He relied entirely on the combination of a pension, his social security and some savings, to get through this. Yet his pension only represented about $1500 a month of income. He was too young to get social security, so he had to find a way to survive while he transitioned through this.
And what made matters worse, was that a few years after he retired, he was diagnosed with brain cancer. This guy is a rock star though – he fought and beat it. But imagine the medical expenses. Even with insurance or govt. funded healthcare, he would still be out of pocket at least $10K per year to cover additional costs, co-pays, deductibles, etc.
Yet he found a solution to all of this. And a new mission in life.
You see, it doesn’t matter if you are 65, 60, 55, or 52 like this guy, or in your 30s or 40s…. If you choose to leave the workforce where you were generating income every month, and rely on that income being replaced, it usually won’t be anywhere near what you think it will.
And the earlier in life that you elect to do this, the higher the risk factor of things that go on you never expected to happen.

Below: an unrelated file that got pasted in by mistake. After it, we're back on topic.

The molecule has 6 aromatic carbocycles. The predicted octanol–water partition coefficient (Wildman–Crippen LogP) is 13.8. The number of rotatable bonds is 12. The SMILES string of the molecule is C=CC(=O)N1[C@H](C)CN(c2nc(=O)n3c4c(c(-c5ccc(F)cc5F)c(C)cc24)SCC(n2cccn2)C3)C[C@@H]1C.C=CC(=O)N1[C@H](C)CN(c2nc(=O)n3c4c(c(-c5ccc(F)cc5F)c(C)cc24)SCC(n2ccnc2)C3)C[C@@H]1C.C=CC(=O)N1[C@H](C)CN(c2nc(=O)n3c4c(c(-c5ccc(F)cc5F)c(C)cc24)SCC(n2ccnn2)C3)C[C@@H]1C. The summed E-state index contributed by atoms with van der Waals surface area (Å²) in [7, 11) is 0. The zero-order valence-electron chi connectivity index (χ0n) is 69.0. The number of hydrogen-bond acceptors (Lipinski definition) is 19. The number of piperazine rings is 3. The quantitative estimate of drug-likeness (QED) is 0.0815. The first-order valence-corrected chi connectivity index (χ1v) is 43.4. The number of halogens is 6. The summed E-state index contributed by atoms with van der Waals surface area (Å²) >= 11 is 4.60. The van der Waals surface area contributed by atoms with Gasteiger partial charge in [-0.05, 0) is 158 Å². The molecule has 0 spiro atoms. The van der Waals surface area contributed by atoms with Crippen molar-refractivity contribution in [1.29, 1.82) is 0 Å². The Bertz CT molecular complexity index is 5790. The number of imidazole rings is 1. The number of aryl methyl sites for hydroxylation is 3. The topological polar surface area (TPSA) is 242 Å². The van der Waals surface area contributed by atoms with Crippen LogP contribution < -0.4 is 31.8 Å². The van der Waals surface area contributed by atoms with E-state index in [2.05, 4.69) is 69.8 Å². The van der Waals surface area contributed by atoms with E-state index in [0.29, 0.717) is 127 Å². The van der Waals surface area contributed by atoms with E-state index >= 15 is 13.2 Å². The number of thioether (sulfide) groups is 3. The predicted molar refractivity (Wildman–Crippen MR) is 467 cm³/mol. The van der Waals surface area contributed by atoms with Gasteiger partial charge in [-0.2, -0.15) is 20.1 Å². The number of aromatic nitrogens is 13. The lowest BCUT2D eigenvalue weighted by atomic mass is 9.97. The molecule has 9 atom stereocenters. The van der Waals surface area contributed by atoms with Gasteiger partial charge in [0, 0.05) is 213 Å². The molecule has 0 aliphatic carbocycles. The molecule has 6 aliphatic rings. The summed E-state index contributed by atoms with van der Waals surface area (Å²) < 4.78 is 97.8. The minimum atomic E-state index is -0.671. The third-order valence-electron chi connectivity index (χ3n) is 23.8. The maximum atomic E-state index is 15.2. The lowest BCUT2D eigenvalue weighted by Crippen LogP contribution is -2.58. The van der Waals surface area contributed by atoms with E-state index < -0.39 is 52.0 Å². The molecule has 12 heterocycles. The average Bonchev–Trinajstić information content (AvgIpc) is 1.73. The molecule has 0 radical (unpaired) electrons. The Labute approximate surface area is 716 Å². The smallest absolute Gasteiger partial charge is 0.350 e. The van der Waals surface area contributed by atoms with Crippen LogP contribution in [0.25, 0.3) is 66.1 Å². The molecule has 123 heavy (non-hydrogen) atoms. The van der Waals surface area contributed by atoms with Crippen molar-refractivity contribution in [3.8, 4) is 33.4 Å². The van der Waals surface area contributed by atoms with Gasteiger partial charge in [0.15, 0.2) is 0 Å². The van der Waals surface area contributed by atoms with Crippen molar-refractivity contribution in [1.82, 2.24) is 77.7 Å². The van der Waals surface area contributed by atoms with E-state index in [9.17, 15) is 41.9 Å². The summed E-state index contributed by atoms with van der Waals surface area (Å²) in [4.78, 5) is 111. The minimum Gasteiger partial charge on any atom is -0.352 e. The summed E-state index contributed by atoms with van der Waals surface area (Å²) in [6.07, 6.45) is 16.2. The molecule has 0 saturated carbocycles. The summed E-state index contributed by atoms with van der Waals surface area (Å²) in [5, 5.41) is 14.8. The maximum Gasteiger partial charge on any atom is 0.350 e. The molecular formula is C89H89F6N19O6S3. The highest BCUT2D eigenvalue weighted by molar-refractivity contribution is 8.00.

Some of us find peace in the idea that a counter party will have our backs. That our math calculations are based on the goodwill of our employer pension fund, or the government paying social security, or the stock market shining positively on our investments. Yet we all know, deep down, that none of these entities give a crap about us.
They are offering these incentives to keep us working. To keep us on the treadmill as long as possible. “Just keep working, because after X years or service, you will be eligible for the pension”. Yet so many that subscribe to this illusion find themselves disappointed when the pension program is shut down, or it doesn’t pay anywhere near enough to have a decent lifestyle. Or when we assume that we are not responsible for our future, so we defer that to the govt social security program – a program that openly states that it shouldn’t be used for more than 30% of your income needs.